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The Folger Spotlight

Jay Dunn's Rehearsal Diary: Perceptual Vigilance and The Conference of the Birds

Outside the Folger Theatre

Hey Everyone!  Jay Dunn here, blogging from backstage for The Conference of the Birds.  This post includes my first Designer spotlight, my first ‘Bird Call’ section (where I write about a bird featured in the show), a great , bizarrely coincidental story relevant to the show, and a rehearsal update.  Here we go!

This story is true. An actor is shuttling past MacPherson Square on an afternoon bus when he notices a man sitting near him. The man sports a NBA tank top, shades, and is drinking a tall boy of malt liquor.  A woman boards the bus.  The man begins chatting her up and mutual flirtation ensues. The flirting ends as the woman gets off at her stop.  The man follows her with his eyes and, unprovoked, turns to the actor, shakes his head and says, conspiratorially, “Birds.”

“I’m sorry, what?” the actor asks.

“Birds, man. Ooh-wee!  Love ‘em.”

The actor, taken a bit off guard, regains his composure, manages a knowing chuckle and turn away, as if to say “I hear you.  But now I’m going to finish my book, OK?”  He hopes that this will bring the brief and slightly discomfiting exchange to a close.  He is wrong.

“Yah, I got…,” the man thinks, “five of ‘em.”

“Really?  Five?”

“Yep.  But MAN can they, you know…”  He drops his voice, “…lay eggs.  You know?  They just keep making eggs.  I got a bunch now.  And do they make NOISE.  Every morning they’re waking me up.  When the sun comes out, all chirpity chirp.”

OK, wait a second…

“What exactly do you mean by ‘birds’?”

“Birds, man!  Birds!  Finches!  I love animals.  Bought ‘em from a pet shop.”

Ever start thinking about an idea, become deeply immersed in a project, or just become so interested in something that all of a sudden you see it everywhere?  This is a psychological behavior called “perceptual vigilance” and it’s already happening to us a week into rehearsals for the show.  I’ll be highlighting more instances of them as they occur.  This is one of three already.

Set Design inspiration, with photo by Cristine Iglesias

Kicking off the idea of spotlighting each designer, let’s begin with our set designer Megan Raham.  Such a cool design, drawing from artists like Cristine Iglesias, Zhang Huan and, of course, elements of nesting birds to create a simple, elegant and earthly textured set that at once sets the scene but, more importantly, frames an “empty space” for the actors to fill.  This play is an adaptation by Peter Brook, so yes, that “Empty Space”).  Check out her website at

Kicking off the idea of spotlighting each bird within the play, let’s start with the bird I’ll be playing, the falcon. A falcon is any species of raptor in the genus Falco.  This basically means that they eat other actors, er, birds.  Falcons have exceptional powers of vision; the visual acuity of one species has been measured at 2.6 times that of a normal human.  Peregrine Falcons have been recorded diving at speeds of 242 miles per hour (387 km/h), making them the fastest-moving creatures on Earth.  In February 2005, the Canadian ornithologist Louis Lefebvre announced a method of measuring avian intelligence in terms of a bird’s innovation in feeding habits. The falcons were one of two species that scored highest on this scale.  So clearly I was typecast.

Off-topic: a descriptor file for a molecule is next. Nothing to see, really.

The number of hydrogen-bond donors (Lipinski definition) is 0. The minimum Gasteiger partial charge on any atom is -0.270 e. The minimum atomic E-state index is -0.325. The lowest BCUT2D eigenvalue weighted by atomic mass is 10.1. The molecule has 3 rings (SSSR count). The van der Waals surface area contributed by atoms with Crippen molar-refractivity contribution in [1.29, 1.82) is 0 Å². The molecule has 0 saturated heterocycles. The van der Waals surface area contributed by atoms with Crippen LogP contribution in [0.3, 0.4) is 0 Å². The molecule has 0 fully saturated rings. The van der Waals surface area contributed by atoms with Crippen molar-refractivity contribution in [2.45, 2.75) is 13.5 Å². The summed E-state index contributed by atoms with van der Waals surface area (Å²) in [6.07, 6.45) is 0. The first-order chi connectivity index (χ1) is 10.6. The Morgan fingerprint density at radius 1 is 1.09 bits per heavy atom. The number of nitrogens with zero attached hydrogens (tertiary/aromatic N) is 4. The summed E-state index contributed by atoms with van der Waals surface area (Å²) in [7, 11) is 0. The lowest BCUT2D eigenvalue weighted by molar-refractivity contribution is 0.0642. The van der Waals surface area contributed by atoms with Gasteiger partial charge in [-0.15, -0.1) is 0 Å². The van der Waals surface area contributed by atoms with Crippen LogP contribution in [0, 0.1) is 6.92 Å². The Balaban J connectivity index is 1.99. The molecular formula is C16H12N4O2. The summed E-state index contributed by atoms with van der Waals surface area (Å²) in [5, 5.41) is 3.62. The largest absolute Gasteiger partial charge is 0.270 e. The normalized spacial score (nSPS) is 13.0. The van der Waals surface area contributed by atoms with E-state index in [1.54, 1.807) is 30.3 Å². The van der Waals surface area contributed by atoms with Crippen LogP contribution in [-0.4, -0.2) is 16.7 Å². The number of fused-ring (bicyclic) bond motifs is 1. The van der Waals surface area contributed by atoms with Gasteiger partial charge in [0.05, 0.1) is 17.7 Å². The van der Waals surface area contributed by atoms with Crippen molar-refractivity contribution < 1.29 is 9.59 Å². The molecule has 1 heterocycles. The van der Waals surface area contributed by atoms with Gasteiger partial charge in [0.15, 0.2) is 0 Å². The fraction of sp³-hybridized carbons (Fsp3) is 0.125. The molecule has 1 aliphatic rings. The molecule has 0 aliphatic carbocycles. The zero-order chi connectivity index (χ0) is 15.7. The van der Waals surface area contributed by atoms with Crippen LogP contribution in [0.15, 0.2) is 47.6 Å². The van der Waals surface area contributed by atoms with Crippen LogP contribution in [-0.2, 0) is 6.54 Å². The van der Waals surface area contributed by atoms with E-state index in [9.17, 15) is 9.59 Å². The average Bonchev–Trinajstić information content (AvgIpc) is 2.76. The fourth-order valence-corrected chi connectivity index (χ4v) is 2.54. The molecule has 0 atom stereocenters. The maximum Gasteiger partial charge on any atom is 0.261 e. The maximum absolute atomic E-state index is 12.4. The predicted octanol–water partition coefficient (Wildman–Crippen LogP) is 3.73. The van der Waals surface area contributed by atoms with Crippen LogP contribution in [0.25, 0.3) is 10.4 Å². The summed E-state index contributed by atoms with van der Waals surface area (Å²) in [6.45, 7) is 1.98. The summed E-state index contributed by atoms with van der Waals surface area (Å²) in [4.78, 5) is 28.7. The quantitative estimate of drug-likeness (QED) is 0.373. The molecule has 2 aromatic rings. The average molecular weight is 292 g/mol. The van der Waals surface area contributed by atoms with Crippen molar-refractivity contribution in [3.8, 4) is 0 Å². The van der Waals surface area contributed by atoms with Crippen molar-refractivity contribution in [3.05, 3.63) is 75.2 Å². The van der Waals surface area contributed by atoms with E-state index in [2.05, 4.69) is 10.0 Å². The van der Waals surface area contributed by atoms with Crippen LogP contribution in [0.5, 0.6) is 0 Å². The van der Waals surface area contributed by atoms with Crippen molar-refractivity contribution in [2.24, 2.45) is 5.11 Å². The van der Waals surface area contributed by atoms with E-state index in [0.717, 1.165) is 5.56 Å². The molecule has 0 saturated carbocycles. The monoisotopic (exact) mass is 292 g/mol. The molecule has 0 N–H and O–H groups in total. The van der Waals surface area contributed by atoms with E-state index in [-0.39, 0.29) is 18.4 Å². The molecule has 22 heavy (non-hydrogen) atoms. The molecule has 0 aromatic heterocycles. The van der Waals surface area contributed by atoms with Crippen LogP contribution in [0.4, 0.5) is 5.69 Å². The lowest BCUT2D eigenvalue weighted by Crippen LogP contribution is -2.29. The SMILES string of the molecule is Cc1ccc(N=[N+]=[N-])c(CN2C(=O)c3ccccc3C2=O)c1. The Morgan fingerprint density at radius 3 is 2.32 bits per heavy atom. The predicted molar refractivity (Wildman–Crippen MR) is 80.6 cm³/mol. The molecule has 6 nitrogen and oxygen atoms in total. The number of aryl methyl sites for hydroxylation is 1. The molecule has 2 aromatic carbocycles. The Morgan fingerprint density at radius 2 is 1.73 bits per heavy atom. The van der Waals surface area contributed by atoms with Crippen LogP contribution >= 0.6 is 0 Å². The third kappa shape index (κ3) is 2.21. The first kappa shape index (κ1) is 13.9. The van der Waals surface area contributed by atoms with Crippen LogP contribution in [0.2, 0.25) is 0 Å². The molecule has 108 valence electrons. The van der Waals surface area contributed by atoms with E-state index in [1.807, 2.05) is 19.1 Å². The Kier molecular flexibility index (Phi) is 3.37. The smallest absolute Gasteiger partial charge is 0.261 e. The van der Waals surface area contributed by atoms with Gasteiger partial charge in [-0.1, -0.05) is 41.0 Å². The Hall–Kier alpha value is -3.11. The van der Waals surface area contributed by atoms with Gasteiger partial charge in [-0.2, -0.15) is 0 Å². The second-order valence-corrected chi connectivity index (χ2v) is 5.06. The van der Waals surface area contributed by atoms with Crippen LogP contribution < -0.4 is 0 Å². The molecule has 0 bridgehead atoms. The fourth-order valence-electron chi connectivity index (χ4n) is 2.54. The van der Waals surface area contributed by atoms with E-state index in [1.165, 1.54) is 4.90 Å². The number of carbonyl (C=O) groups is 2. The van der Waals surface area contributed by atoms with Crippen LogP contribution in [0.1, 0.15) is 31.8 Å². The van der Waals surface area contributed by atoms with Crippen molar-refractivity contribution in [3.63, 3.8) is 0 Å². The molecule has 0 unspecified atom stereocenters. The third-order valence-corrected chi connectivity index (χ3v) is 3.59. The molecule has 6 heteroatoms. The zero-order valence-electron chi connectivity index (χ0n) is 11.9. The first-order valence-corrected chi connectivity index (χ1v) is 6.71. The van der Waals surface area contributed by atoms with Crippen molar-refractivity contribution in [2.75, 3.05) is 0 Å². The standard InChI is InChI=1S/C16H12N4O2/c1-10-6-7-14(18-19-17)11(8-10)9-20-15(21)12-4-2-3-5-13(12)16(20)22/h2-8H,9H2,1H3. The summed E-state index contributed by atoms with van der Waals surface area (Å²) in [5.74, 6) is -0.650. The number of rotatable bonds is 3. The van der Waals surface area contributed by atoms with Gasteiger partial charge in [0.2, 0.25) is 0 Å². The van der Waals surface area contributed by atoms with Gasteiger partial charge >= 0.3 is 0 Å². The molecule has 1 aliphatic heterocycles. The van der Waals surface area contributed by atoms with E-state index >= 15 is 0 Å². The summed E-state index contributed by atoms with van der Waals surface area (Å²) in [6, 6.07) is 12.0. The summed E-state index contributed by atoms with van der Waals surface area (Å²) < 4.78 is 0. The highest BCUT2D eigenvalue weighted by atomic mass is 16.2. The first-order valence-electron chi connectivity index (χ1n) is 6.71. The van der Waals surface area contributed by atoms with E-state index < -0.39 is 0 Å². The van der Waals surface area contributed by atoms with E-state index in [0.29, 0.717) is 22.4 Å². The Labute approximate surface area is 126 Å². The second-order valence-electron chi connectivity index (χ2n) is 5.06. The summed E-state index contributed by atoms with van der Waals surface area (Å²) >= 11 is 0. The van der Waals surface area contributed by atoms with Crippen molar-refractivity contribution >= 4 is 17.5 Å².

Director Aaron Posner speaks with his cast in rehearsal

Joy.  This is a process unlike any I’ve been a part of – creatively, physically, emotionally.  I’ll break it down.  We have a director – Aaron Posner.  We have a choreographer, Erika Chong Shuch.  And we have 11 actors (check out who’s who here), many of whom are also directors, choreographers, movement, dance, voice and acrobatics teachers.  Sometimes the director directs.  Sometimes the choreographer choreographs.  Sometimes the actors offer their own ideas.  Sometimes the director says to the actors, “You’ve got 10 minutes.  Create a piece that evokes The Valley of Annihilation.” Sometimes the choreographer says to the actors, “Groups of 4, create a 7 part movement sequence that lines up with Tom Teasely’s 7/4 African/Indian percussion time signature.  You have 5 minutes.” I’m not kidding.  And we do it.  You’ll never hear “I can’t do that” in our rehearsal room.

The Conference of the Birds is not an easy story to tell and many, if not all of us, including (dare I say) our director and choreographer, regardless of our deep and diverse experience in theater, are operating (joyfully) somewhere outside of our comfort zone.  But that’s where the best theater is made.  And fittingly, living in that realm outside of one’s comfort zone, is exactly the premise of the story The Conference of the Birds is trying to tell.  You’ll see.